To be fair to 'South Park' creators Trey Parker and Matt Stone, there is every chance they knew exactly what they were doing with this.
The latest episode of the provocative animated series - now in its 23rd season - saw them take on China's censorship laws, and specifically, how Western companies like Google and even the NBA are happily bending the knee to China. The episode centres on Stan, Kenny, Butters and Jimmy forming a heavy metal band that eventually ends up getting a biopic made about them before they even chart. Another subplot in the episode also sees Randy Marsh imprisoned in a Chinese work camp.
Without giving away the full plot of the episode, it takes a lot of shots at China and - sure enough - the Chinese government has responded. THR reports that every single image, episode, clip, and fan page of 'South Park' has been wiped out of existence on China's heavily regulated internet. China's own streaming services, such as Youku, has scrubbed 'South Park' from its libraries and social media platforms such as Weibo have deleted any and all references to the show.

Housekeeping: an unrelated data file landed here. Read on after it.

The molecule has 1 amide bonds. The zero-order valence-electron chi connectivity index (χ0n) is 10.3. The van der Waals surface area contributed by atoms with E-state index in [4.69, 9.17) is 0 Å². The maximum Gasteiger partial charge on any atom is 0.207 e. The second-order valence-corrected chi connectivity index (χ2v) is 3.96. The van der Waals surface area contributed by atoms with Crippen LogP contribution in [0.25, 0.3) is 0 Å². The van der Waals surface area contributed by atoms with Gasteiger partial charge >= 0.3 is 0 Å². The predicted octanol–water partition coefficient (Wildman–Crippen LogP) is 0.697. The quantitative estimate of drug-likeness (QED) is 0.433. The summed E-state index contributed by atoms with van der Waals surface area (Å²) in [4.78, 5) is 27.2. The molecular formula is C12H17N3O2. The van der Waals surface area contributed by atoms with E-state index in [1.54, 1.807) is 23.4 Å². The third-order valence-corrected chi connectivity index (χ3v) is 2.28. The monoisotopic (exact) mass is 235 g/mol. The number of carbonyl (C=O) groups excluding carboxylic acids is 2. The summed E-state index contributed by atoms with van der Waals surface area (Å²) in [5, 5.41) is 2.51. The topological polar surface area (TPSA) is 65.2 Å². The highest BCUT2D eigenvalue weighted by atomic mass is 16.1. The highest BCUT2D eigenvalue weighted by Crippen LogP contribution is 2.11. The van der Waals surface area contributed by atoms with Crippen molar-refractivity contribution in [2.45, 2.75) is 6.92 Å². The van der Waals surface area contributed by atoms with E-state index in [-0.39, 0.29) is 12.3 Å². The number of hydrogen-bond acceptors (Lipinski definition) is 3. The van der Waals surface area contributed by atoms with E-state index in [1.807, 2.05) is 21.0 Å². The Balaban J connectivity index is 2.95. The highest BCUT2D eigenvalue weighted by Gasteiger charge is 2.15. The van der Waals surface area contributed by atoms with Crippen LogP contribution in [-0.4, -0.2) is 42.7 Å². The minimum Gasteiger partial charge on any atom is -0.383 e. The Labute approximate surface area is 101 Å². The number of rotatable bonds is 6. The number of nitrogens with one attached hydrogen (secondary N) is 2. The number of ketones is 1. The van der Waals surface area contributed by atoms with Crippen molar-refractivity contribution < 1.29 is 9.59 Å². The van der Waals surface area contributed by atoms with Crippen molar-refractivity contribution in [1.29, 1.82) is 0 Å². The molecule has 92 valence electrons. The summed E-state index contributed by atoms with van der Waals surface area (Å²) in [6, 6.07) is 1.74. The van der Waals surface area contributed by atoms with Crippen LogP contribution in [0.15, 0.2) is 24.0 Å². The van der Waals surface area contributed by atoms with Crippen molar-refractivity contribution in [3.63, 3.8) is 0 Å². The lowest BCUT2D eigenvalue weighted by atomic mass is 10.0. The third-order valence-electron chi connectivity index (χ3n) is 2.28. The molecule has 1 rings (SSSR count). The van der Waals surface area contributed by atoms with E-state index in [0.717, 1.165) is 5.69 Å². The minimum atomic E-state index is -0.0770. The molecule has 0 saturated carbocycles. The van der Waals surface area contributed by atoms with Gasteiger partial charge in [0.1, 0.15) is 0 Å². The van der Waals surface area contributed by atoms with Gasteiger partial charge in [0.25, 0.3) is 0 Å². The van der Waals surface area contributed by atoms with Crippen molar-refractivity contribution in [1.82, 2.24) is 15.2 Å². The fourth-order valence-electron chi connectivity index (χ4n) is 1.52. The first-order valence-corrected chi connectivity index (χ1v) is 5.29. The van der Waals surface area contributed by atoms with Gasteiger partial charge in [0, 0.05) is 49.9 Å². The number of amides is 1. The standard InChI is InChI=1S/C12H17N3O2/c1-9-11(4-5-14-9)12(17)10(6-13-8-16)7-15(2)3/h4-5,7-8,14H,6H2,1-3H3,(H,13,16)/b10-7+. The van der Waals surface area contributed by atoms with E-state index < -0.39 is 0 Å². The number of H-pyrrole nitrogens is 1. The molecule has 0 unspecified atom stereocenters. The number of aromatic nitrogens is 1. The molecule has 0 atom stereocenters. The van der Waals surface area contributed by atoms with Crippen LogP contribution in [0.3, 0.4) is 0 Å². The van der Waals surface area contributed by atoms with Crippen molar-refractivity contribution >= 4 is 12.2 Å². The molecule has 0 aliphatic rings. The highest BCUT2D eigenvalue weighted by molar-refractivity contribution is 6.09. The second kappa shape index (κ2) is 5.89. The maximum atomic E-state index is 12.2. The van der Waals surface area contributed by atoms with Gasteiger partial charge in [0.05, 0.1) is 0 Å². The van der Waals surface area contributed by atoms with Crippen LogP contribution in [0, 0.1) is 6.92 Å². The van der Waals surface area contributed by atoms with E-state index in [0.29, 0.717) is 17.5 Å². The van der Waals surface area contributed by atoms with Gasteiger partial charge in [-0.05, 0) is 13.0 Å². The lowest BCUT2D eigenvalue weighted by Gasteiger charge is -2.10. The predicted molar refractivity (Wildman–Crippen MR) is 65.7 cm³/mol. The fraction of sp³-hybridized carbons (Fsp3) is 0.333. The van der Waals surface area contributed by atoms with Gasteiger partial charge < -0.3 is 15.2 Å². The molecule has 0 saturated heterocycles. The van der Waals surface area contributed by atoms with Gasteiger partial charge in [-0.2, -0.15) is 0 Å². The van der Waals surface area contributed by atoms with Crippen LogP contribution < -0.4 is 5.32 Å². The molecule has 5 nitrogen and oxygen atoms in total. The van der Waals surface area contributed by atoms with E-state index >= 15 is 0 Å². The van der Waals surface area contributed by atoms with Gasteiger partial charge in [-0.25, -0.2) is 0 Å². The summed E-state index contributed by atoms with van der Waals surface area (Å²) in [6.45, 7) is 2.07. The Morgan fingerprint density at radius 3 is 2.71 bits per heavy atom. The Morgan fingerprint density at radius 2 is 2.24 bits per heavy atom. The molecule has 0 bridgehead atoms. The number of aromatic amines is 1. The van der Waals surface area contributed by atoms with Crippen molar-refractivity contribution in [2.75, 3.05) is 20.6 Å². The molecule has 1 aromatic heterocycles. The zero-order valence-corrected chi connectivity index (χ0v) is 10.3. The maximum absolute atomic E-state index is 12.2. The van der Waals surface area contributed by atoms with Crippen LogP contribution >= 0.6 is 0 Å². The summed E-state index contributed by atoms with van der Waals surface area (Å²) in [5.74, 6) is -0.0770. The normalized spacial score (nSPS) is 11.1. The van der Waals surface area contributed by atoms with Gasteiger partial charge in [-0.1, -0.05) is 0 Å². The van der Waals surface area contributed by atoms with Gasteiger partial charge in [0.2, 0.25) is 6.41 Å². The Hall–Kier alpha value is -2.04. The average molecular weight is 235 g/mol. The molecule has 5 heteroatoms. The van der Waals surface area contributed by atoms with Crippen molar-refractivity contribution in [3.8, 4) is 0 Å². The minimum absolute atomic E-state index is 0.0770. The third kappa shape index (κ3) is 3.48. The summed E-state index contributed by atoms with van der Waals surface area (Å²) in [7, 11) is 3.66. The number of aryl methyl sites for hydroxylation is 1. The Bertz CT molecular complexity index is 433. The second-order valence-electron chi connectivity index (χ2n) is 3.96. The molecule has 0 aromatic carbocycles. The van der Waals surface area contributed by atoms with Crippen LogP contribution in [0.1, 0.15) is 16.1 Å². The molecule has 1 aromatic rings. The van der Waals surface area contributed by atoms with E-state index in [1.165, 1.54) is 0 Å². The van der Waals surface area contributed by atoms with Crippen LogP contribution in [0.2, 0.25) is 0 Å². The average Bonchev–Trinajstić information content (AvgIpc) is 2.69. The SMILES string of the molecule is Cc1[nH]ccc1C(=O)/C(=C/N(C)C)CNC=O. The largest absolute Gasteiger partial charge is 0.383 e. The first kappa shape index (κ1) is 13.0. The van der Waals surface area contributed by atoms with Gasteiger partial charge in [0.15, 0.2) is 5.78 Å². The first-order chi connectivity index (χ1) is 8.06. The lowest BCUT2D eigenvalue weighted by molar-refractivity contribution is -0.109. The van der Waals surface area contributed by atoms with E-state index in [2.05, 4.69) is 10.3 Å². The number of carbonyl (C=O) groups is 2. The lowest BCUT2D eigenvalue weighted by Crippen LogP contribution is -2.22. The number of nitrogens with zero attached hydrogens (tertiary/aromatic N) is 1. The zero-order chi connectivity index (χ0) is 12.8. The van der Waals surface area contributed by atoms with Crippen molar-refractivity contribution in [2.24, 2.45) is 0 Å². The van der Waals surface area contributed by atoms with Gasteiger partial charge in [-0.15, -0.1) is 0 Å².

It's no surprise, seeing as how China aggressively policed any mention of Winnie the Pooh. Why Winnie the Pooh, you ask?
In a nutshell, Chinese premier Xi Jinping had been compared to Winnie the Pooh and the comparison was enough to cause China to clamp down on the comparisons anywhere on their walled-off internet. In fact, China's heavily regulated internet often bans or curtails any negative representation of Xi Jinping, not to mention policing discussions on the Hong Kong protests or anything critical of the government in general.
Not only that, movie studios have faced criticism in recent years for deliberately tailoring scripts to appease Chinese censorship laws, as China is now expected to be the largest film market in the world by 2020.
The episode is currently available on Comedy Central.